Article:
Every family has complicated dynamics, but when significant wealth is added to the mix, things can get particularly difficult.

Planning for the modern-day family involves a myriad of sometimes sensitive issues. From the child who struggles with substance abuse issues to the "black sheep" daughter-in-law, each family member has a different set of circumstances that need to be addressed in the planning process. Planning for today's wealthy families requires the advisors to be well versed in a number of different planning options that will provide flexibility, protection and the opportunity to preserve and increase wealth over multiple generations.  What follows is an examination of the issues and tools advisors should consider when addressing the needs of their client family.

QTIP Trusts
Qualified Terminable Interest Property (QTIP) trusts are a key planning component for many married couples. QTIP planning is particularly effective in dealing with the spouses and children of first and second marriages. If, for example, a wife wants to set up a trust to support her husband and ensure that, upon his death, the remaining assets go to the children of a prior marriage, a QTIP trust may be appropriate.

QTIP trusts are also effective in the case of a first marriage not involving any stepchildren.  A QTIP trust can provide financial support to the surviving spouse while insulating those assets from the reach of a future spouse, should the surviving spouse remarry. A QTIP trust can provide generous, minimal or no discretionary distributions to the surviving spouse.  The trust, however, must provide mandatory distributions of net income to the spouse at least annually to defer estate taxes until the surviving spouse's death.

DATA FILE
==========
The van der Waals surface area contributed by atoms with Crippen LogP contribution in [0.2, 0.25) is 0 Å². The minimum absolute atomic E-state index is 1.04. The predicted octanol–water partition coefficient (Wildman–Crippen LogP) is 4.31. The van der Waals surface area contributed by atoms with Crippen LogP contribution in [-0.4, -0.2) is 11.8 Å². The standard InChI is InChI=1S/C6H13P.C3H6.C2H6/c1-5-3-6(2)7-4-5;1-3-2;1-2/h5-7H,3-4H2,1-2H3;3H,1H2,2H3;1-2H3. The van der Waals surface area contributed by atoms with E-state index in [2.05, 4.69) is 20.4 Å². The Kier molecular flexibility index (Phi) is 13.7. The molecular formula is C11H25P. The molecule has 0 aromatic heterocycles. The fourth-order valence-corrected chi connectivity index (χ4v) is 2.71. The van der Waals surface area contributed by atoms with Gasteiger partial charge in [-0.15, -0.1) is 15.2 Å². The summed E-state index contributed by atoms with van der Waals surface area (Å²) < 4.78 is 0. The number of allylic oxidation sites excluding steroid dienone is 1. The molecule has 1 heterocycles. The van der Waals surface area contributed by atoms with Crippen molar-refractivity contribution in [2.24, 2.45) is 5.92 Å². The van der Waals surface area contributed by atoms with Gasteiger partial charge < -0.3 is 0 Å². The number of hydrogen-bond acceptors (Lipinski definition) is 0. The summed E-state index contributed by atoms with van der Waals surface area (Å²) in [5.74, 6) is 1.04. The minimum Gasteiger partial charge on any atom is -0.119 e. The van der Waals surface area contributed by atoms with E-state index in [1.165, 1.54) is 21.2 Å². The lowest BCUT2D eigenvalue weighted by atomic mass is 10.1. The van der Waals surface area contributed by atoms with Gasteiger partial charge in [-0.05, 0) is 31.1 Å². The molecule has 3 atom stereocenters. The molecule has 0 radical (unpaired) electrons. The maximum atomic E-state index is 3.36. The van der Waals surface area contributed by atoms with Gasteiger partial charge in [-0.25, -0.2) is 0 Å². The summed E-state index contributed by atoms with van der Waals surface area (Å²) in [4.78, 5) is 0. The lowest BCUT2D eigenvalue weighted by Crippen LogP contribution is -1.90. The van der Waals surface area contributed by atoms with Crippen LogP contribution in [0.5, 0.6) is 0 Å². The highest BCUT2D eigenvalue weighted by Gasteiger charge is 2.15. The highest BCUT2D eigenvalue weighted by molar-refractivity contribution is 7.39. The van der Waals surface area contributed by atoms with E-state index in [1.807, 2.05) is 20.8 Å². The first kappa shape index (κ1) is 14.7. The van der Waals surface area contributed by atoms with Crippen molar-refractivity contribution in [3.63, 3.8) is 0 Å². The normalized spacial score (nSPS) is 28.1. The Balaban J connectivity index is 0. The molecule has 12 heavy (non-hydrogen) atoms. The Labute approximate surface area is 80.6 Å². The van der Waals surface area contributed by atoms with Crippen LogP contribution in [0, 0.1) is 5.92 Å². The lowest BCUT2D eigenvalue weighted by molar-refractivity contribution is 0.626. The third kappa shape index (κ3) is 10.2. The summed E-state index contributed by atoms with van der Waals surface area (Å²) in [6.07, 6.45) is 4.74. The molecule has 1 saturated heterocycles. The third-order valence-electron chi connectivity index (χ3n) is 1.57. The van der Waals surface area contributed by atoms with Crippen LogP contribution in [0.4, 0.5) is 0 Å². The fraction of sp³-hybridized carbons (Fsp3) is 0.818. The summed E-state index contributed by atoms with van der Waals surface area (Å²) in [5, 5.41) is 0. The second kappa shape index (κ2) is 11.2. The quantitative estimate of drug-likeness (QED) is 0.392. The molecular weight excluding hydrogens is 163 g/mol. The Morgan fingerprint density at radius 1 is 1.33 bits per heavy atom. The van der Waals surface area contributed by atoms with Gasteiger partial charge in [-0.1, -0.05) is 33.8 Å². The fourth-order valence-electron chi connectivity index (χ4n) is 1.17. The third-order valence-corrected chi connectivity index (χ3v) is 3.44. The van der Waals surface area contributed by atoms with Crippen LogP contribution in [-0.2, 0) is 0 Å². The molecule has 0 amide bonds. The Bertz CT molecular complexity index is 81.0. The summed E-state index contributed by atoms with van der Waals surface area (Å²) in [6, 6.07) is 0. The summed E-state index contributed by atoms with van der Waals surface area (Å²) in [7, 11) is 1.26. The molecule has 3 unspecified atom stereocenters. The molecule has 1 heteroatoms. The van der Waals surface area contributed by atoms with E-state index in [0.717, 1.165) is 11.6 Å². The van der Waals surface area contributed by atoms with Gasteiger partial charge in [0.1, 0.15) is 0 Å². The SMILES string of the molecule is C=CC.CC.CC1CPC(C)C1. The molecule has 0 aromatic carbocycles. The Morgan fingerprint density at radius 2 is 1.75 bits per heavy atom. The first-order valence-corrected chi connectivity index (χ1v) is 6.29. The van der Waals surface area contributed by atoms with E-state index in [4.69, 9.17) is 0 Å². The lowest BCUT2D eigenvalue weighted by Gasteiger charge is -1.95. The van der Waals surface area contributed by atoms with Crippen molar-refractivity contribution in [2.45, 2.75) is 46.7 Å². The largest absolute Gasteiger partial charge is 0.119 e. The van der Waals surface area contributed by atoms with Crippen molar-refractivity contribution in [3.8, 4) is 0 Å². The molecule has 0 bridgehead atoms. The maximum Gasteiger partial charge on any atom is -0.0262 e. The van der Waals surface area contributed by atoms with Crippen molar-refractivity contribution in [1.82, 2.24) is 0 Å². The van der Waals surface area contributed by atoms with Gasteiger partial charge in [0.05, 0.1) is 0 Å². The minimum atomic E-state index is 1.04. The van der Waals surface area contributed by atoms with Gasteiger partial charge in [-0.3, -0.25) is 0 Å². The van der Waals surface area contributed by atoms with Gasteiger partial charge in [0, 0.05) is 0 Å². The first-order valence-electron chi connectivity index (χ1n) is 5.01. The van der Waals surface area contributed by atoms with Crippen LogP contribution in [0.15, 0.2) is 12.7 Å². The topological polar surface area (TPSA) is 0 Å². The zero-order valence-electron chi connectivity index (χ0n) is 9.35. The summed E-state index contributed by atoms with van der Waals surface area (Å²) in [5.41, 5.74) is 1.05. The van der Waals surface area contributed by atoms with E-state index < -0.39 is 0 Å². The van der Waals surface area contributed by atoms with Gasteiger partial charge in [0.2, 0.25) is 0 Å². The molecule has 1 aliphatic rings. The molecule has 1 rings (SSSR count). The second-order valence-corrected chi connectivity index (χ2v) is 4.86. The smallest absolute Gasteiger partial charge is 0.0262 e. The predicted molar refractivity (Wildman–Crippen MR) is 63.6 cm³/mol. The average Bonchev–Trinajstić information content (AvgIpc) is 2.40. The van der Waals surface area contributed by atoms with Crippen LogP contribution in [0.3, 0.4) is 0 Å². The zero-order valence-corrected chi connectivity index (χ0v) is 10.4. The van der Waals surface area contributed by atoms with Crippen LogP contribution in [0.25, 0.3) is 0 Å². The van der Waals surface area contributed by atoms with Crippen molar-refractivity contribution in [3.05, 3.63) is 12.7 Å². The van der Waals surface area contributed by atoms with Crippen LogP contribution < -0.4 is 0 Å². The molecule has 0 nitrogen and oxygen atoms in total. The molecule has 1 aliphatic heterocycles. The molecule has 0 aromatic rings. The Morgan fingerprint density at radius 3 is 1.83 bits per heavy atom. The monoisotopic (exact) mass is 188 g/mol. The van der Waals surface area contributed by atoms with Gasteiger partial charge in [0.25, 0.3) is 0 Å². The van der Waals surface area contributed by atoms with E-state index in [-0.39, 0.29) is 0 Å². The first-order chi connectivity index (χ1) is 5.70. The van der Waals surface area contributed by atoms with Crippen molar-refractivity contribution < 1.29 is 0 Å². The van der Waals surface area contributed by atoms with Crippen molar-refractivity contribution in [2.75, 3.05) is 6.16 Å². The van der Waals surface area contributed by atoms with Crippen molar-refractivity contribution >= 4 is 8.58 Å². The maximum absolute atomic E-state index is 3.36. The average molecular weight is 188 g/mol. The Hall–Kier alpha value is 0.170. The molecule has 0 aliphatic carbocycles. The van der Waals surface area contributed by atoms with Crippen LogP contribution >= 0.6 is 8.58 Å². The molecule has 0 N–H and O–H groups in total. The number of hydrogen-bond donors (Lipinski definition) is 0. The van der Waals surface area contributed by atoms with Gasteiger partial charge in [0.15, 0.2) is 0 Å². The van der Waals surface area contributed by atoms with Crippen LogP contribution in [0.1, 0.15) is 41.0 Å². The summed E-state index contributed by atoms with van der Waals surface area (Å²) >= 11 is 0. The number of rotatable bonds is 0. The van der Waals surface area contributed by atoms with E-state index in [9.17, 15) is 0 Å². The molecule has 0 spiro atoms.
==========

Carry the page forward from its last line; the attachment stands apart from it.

Lifetime QTIP Trust
A lifetime QTIP trust is useful for providing enough assets to fully utilize the estate tax exemption in cases where a less wealthy spouse dies first. In 2009, U.S. law allows $3.5 million of assets to pass to non-spousal beneficiaries free of federal estate taxes.  A married couple can avoid the confiscatory 45% federal estate tax on up to $7 million of assets if they each are deemed to "own" $3.5 million of assets.  A transfer of assets into a lifetime QTIP trust will allow the funding of the spouse's estate tax exemption amount and ensure the ultimate disposition of the trust assets upon the spouse's death. The lifetime QTIP trust has yet another benefit: If the beneficiary spouse dies first, the individual establishing the trust can retain an income interest in the lifetime QTIP trust for the balance of his or her life without causing those assets to be taxed in the estate.

Floating Spouse
To address the possibility that a spouse (including a beneficiary's spouse) may be different at the time of the creation of a trust than in the future, the use of a "floating spouse" definition in a trust can be a valuable tool.  This type of definition can provide that a spouse will only be a beneficiary of the trust if he or she is married to and living with a specified beneficiary. If they divorce, the definition automatically will exclude that spouse from any further interests in the trust.  This is especially important for irrevocable trust planning, where amending the trust after it is created is not an option.